Department of Agriculture Briefing on Integrated Economic Action Plan

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Trade, Industry and Competition

19 February 2003
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Meeting Summary

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Meeting report

19 February 2003

Acting Chairperson: Prof Ben Turok (ANC)

Documents handed out:

Pushing back the frontiers of Poverty and Unemployment through Accelerated Growth

The Committee was briefed by the Department of Agriculture and the meeting centred largely on growth and employment in that sector. The Committee was concerned that there should be a more equitable distribution of wealth to assist in poverty alleviation and economic development. The priorities identified by the Department included: producing more appropriately qualified people, enhancing the existing skills base through mentorships, learnerships and other mechanisms and deliberately recruiting suitably qualified persons where an immediate need exists.

Briefing by the Department of Agriculture
Ms Bongiwe Njobe: Director General, Department of Agriculture briefed the Committee on the Department's Integrated Economic Action Plan (IEAP). She was standing in for an official of the Department of Trade and Industry though her field of expertise is Agriculture and not specifically Trade and Industry. As a background to the presentation she explained that Extensive work had been done in 2001 to develop an action plan which included:
-The basic elements of de-regularisation of State assets and Industries, specifically parastatals such as Telkom.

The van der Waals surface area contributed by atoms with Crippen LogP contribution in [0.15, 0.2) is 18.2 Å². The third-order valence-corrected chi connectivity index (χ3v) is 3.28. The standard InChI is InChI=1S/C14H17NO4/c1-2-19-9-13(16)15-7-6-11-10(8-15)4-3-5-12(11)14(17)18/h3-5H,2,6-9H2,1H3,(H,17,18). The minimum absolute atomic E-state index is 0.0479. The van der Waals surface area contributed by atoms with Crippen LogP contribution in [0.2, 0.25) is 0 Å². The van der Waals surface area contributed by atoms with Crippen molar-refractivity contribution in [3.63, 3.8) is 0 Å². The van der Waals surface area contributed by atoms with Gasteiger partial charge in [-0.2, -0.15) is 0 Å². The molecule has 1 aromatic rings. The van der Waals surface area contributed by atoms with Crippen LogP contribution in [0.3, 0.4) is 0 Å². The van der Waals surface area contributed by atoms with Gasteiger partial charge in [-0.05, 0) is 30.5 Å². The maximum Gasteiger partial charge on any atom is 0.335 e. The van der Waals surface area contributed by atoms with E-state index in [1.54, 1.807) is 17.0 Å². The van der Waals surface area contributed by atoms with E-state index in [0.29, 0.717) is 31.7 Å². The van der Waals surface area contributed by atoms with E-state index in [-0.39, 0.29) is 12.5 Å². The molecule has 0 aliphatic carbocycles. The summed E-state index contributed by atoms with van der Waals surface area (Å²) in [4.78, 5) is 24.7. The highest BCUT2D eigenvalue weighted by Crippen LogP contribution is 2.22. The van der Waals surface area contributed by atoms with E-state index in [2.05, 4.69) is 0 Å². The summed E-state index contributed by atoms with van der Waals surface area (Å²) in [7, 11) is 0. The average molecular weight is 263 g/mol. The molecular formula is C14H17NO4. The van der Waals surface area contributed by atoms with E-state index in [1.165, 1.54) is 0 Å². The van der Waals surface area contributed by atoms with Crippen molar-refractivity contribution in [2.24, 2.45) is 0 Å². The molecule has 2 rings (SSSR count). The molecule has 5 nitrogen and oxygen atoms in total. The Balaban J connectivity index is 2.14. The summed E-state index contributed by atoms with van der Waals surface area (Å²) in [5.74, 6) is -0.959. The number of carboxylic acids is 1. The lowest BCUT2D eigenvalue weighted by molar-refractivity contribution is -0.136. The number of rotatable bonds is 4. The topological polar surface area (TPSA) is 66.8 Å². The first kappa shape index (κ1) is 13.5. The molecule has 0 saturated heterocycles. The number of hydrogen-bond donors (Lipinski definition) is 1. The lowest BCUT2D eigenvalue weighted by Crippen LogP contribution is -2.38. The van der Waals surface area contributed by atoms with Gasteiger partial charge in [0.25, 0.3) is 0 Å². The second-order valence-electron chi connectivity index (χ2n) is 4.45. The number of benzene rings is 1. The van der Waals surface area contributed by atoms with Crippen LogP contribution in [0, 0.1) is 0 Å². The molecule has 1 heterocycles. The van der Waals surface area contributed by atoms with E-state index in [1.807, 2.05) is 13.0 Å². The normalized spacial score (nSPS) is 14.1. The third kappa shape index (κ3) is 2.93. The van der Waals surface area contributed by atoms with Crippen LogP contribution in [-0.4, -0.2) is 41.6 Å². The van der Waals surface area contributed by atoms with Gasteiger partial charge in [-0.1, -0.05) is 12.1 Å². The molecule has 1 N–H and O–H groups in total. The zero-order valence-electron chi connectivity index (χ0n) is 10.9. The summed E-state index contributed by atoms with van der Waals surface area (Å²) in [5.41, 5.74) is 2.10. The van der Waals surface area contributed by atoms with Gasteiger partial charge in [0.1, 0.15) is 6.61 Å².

-Recognition of local government in implementation.
-Long-term growth sectors such as Tourism, Minerals and Exports.
-This action plan was consolidated into a Microeconomic Strategy in 2002.
-In order to sharpen its focus in 2003, the various sector strategies focused on overall growth, employment, competitiveness, BEE (Black Economic Empowerment) and SMME (Small Medium Micro Enterprises). This would include the development of specific geographical areas/ zones.

An important factor under consideration was the positive growth of the restructured South African economy over the past eight years. This growth, however, had not been shared by other sectors of the economy and translated into shrinking employment in the formal sector. Therefore the challenge was to break the peak of unemployment by creating phenomenal growth. There is a definite need to recognise the informal sector and decrease the disparity of education in South Africa.

The IEAP is further hampered by the need for a supported gradual-implementation as well as generation of specific information via the National census.

Economic growth and employment